"I think most companies are not in that space yet. Right now they are more focused on getting everybody back to the office safely and I think longer term we’ll have to make those kinds of decisions," she said.
Experts say the commercial property situation nationally at the moment is quite tight, with the vacancy rate rising just 0.2% to 13.5% in the second quarter, compared to the same period last year, according to data from GeoDirectory and EY-DKM Economic Advisory Services.
That means there is no obvious sign yet of a mismatch between supply and demand, although it is early days.
Experts also reckon that there won’t be an oversupply because unlike the last property crash, this time stock is almost being built to order.
That said, there is an extreme amount of caution being exercised out there at the moment.
A new report released by HWBC yesterday shows that the level of Dublin office take-up in the first half of the year was 36% lower than the same time a year ago.
Potential occupiers delayed decisions due to the uncertainties posed by Covid-19, HWBC said.
The other important factor though in all of this is what staff want.
A recent survey of 4,300 workers carried out by Amarách Reseach for the Fórsa trade union revealed that 86% of respondents were interested in working remotely.
And why wouldn’t they? Working at home brings many benefits, like no commuting, a more peaceful atmosphere than the office, an opportunity to live where you want to, time and money saving, flexibility and more.
But interestingly, over 80% of those who favoured home working also expressed a preference for a hybrid arrangement.
Equally that’s not hugely surprising either.
Those working from home often find it harder to detach from work, many don’t have the space and some find it lonely, with younger people in particular enjoying the engagement and camaraderie that working in an office brings.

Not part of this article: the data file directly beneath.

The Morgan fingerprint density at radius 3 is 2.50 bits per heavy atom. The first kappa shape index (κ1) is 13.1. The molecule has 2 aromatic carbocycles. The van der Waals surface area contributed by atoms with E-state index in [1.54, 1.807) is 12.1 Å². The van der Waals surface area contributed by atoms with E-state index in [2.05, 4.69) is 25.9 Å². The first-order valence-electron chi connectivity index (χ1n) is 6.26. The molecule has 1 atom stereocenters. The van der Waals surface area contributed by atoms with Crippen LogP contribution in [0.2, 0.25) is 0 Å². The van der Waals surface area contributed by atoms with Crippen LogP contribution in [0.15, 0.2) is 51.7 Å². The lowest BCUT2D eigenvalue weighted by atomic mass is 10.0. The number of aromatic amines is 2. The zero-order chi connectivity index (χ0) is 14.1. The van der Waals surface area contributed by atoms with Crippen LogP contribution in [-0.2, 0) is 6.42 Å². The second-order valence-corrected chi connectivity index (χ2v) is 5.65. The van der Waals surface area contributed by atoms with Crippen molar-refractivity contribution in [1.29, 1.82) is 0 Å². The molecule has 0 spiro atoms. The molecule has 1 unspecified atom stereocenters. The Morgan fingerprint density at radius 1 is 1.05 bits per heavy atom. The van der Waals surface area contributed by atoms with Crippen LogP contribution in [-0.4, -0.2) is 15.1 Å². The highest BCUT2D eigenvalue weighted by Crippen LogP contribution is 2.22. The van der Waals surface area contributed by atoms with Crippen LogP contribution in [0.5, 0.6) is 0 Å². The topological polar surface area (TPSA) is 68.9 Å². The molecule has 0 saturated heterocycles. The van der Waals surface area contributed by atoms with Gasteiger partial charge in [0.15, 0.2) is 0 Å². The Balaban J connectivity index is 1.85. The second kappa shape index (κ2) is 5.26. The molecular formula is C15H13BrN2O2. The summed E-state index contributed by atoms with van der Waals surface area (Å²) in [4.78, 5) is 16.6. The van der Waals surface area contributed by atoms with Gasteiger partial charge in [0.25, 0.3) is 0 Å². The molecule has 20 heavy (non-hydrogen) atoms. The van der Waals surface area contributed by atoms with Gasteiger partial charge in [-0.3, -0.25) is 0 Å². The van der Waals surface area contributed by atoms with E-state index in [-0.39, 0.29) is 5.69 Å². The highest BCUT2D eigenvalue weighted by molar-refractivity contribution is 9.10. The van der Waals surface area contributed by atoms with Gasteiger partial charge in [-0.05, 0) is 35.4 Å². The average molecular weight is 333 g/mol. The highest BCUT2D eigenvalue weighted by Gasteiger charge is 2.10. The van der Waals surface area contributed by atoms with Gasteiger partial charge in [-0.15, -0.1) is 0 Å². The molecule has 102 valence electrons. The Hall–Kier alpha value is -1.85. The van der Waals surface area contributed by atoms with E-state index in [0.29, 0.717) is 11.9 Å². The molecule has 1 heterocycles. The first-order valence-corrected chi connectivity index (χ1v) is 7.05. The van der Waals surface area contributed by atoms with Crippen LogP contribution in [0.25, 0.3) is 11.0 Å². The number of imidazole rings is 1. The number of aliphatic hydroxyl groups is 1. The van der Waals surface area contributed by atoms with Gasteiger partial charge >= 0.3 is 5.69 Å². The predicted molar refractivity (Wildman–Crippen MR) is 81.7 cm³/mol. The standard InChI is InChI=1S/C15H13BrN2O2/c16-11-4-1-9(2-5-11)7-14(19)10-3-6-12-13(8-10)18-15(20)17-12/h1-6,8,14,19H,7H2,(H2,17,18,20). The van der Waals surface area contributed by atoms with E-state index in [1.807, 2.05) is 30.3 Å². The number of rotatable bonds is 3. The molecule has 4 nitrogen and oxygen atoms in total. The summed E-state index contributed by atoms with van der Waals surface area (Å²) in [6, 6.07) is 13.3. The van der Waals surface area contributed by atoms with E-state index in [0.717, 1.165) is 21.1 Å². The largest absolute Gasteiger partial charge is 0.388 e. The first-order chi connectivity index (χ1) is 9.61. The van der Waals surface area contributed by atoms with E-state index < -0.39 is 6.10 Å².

It is clear, therefore, that there will be a shift in how we work into the future. But it is way too early to define what that shift will bring or to just write off the office.
We also need to keep in mind the consequences of such an outcome.
Last week, employers' group Ibec warned starkly about the potential decay of our cities if office workers don't soon return.
And Ibec’s boss, Danny McCoy, said not enough has been done to get office workers back.
"While schools are back, we still don’t know today what’s the plan for 50% of office occupancy back, because at the moment we are trailing in at 10-15%," he told The Business Show Rebooting Ireland virtual conference.
"And we see from the Central Business Districts that they are dying, and so those infrastructures and ecosystems won’t be able to hold up for, I don’t know, I wouldn’t call it in terms of a week or a month.
"But we know that structurally huge damage is being done to our Central Business Districts and to our confidence."
It’s clear then that while the future of work is very uncertain, the prospects of many depend on what will happen.
Because if city and large town offices die, so too will countless small businesses that depend on them.